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Thanks for sharing your experience, greendane.  You're ahead of me on that learning curve, so I can't offer any advice.  I'm also looking forward to input from others.  Congratulations on a successful heavy weather sail!

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Always amazes me how fast crap can happen even at 2 MPH. The guy who invents brakes for boats is going to make a killing. I will personally buy the first three sets that roll off the assembly line. After putting a 50 cal size hole into my 17' in similar circumstances to yours -by coming to a dead stop on a dock bolt - I make it a policy now to ALWAYS end the sailing part of the trip 200-300 yds off the dock. Luff up, roll up the sail(s) then row to the dock. No motor on my 17'. That flogging sail still generates a fair amount of power and unpredictability which is fine with room to play but can be a total mess near a dock. The repairs to my boat were not worth the bravado. PeterP

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@PeterP Yup. Next time I see the whitecaps coming, I'm firing up the motor, furling the sail and coming the rest of the way back by motor and calling it a day sooner rather than later. And doing better forecasting on the wind. (The forecast was there, I just didn't make the xtra effort to confirm it.) There's a good bit of respect to be had for the Puget Sound. While there is a lot of protection, there is also a lot of potential for crazy weather. This is an extreme example: 

 

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And for reference, this is a pretty good drone video showing the area I was at (and usually go to). 

 

 

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That second video looks fabulous.  I've had my share of video one. I'd like to haul my Petrel out there one day and kick around a bit. PeterP

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Sounds to me like you did ok.  I'm assuming you were mizzen only with the mizzen in it's regular position.

Regarding tacking - pulling the centerboard up to shift the center of lateral resistance forward may have helped, you can also "back" the mizzen when tacking and steer backwards with the rudder to complete the tack if you end up in irons.  Just remember backing the mizzen is opposite of the way we back our mainsails and sloops back their jibs.  You may also have discovered that a chop really kills the forward momentum of these relatively light boats.

I'd don't have a motor on my CS17 and typically sail back to and occasionally into the dock.  Often there is just one spot at the dock suitable for landing a sailboat but the power boaters have no idea you're aiming at it. Crowded lee shore ramps with a short dock are the worst and an appropriate to use a motor if you've got one. 

Laced sails can be difficult to raise but I have not had trouble taking them down.  Try dropping your sail while the mast is up to see if it works for you.  With the sail down, board down, and the motor running you're as maneuverable as anything on the water. 

In my case I drop all sail and steer the boat in with the oars or canoe paddle attempting to let the wind push me into position where I can catch the dock cleat with the stern line and stop the boat with a round buoy fender between the boat and the dock.  It is kind of an all or nothing situation and can be nerve racking.     

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This is an interesting topic.  I was able to sail on all points and tack readily in BRS Loon in both light and fairly strong wind.  I find that Lapwing is not nearly as cooperative but have not tried it enough to be certain of the reason.  It may be that the hard chine of Loon provided enough turning moment to aid the rudder and the round hull of Lapwing could not do that.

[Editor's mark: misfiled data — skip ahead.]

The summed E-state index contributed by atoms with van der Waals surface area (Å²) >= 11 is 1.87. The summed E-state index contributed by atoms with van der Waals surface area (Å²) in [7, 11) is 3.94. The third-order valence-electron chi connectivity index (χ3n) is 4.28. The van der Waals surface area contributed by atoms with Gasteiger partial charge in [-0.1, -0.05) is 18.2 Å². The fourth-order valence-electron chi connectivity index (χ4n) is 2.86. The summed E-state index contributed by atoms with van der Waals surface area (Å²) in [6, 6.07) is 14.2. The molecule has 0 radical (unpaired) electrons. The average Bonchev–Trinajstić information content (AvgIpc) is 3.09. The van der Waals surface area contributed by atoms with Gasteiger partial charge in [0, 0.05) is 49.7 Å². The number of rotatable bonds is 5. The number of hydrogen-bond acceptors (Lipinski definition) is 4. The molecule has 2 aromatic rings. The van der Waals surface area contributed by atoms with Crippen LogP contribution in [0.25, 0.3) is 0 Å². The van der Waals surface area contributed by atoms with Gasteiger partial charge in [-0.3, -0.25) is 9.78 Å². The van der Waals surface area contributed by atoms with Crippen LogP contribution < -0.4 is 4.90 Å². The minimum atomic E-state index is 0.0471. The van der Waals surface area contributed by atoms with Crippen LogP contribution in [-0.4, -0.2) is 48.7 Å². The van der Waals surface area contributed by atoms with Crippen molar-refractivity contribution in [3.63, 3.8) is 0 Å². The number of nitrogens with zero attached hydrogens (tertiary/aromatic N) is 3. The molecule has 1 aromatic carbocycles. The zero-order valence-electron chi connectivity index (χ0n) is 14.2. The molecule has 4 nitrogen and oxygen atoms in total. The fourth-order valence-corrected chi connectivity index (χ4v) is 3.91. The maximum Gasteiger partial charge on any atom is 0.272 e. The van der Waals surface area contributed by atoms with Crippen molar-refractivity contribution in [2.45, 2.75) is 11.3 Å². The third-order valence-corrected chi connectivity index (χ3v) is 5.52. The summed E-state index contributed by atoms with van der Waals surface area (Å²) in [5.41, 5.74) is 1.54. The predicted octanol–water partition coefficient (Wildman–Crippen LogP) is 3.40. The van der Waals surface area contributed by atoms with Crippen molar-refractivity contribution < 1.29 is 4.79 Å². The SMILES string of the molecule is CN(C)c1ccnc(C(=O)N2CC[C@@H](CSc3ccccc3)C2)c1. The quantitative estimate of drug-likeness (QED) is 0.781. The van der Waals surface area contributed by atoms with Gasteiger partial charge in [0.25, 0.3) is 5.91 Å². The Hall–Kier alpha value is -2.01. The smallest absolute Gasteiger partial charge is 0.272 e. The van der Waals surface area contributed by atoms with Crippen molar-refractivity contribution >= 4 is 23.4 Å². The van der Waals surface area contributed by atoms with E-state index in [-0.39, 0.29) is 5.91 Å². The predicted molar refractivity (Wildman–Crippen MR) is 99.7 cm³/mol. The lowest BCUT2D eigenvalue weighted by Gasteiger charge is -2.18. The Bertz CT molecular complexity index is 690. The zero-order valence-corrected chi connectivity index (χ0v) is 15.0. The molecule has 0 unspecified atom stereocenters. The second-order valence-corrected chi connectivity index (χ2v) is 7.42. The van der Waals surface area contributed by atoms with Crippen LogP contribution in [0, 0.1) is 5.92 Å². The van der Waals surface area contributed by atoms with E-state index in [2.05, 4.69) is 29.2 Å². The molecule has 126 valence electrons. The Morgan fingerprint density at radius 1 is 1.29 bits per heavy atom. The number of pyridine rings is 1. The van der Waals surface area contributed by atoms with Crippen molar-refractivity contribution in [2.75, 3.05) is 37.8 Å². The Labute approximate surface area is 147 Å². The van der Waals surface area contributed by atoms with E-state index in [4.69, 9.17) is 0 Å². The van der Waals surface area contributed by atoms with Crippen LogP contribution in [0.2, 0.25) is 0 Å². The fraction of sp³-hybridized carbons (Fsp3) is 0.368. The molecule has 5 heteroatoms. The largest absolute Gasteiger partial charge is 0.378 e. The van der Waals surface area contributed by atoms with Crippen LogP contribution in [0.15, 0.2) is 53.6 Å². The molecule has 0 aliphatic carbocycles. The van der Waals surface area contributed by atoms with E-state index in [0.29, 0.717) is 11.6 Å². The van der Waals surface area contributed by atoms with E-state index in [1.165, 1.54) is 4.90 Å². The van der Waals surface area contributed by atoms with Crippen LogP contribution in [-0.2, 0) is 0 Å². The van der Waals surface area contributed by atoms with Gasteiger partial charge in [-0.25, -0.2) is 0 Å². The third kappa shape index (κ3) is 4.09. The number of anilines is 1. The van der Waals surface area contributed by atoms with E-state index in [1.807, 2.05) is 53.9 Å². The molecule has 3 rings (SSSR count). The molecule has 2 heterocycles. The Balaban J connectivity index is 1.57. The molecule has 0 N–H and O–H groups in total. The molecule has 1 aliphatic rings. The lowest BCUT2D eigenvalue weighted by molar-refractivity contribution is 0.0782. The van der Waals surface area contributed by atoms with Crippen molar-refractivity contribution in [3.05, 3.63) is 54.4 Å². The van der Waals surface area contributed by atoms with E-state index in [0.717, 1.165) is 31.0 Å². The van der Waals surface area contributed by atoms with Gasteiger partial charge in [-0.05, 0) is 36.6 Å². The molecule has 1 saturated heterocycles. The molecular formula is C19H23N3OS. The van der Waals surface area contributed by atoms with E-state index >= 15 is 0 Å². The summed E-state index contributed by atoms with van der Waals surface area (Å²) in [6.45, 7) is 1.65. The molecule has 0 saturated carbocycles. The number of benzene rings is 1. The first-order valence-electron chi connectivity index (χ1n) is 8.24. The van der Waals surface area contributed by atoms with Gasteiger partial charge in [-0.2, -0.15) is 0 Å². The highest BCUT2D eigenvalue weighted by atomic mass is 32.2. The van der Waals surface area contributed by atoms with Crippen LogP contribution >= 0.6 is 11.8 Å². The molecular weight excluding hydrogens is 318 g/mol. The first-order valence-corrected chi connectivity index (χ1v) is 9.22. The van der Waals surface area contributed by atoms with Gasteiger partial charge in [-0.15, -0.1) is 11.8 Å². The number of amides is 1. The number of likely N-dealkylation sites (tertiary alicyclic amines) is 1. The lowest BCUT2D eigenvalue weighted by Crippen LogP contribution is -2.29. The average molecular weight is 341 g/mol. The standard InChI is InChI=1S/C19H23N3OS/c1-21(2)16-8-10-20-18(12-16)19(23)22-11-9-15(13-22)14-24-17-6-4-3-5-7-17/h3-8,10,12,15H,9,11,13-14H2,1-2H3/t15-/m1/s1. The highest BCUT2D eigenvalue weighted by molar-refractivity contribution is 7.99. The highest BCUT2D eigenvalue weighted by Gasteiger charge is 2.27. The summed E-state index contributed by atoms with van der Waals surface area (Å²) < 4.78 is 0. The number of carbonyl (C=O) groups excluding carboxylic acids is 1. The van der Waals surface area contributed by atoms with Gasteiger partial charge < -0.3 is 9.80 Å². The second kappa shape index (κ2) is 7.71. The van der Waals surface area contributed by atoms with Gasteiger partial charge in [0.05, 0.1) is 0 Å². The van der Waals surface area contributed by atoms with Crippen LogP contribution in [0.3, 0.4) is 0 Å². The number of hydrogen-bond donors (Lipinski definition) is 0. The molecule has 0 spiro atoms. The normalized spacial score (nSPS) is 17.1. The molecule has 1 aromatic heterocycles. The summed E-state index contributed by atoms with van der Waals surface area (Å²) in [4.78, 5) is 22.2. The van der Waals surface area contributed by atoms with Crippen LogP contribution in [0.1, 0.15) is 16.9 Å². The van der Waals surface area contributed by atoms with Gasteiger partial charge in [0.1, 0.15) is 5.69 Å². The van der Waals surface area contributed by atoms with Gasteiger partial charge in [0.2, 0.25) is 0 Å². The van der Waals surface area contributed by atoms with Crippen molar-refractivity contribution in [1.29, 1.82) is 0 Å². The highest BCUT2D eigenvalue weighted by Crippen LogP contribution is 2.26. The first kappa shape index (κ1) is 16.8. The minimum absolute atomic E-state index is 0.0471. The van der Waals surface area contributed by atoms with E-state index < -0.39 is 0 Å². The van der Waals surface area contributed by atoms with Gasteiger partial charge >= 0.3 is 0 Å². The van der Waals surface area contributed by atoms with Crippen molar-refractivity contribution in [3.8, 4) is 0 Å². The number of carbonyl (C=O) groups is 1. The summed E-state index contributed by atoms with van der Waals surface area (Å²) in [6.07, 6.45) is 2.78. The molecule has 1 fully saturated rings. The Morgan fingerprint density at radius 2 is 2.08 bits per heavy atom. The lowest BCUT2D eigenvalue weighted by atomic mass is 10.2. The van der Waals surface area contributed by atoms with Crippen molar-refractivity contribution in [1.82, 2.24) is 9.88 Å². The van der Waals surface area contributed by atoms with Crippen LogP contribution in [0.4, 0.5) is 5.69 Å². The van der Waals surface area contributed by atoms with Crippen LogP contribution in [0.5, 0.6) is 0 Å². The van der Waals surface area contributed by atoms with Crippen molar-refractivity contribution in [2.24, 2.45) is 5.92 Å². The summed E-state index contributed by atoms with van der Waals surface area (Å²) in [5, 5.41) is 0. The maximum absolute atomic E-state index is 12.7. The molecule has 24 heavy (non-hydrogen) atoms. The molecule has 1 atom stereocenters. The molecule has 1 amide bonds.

Note to Peter.  Sailboat brakes were first introduced in 1926 by Manfred Curry and were just as quickly ruled illegal by the racing authorities.  He had a flap on each side of the rudder that could be pulled down into a effective large vertical flat plate which caused all kinds of angst among his competitors.

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21 hours ago, Randy Jones said:

"I'm assuming you were mizzen only with the mizzen in it's regular position." 

 

 

@Randy JonesIf by regular you mean the center position, you're right. It wasn't in the third (aft) position. 

I went for another sail last night and was able to tack ok. The waves were a lot less so my momentum carried me around a little easier. Still pretty slow to come about though. I'm sure with both sails it would do what it's supposed to. I'm also pretty sure that if I was a more experienced sailor I'd have less issues. 

 

I don't have a halyard on my laced sails so I typically just furl them to "take them down". In the conditions I've been in single-handed, I am pretty uneasy moving forward to fiddle with just about anything (I didn't even like flipping out the fender on that side.) I also have an odd mast repair where I essentially wrapped a 1/2" thick box around a spot in the wood (hollow square) mast that was de-laminating. That box, though tapered, presents a hang-up point for raising and lowering. I've thought about trying this to see if it would help. But I wonder if under pressure I could get it to come down easily or not. 

 

image108.jpg

 

 

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I don't think you need to double the lines.  I tie the line in a loop thru the peak grommet which keeps the peak from pulling too far away from the mast.  From there that same line runs down and across the back of the mast into grommets.  The line does not circle around the mast and the peak loop is large enough to allow the whole thing to slip down.  I will try and post a photo.

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If it were me, I'd make (not buy) a handful of identical soft shackles, to act as rings.  Then, I'd only have a halyard and a downhaul.  If you've never made them before, they're easy.  I can send you the link.

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59790230183ab_paloozalacing2.thumb.jpg.a7bfc8a9c122af4c695db62c7a6e6ff6.jpg If you look closely at how the lacing goes into and out of the third and fourth eyes from the top of the sail you'll notice the lacing does not spiral around the mast.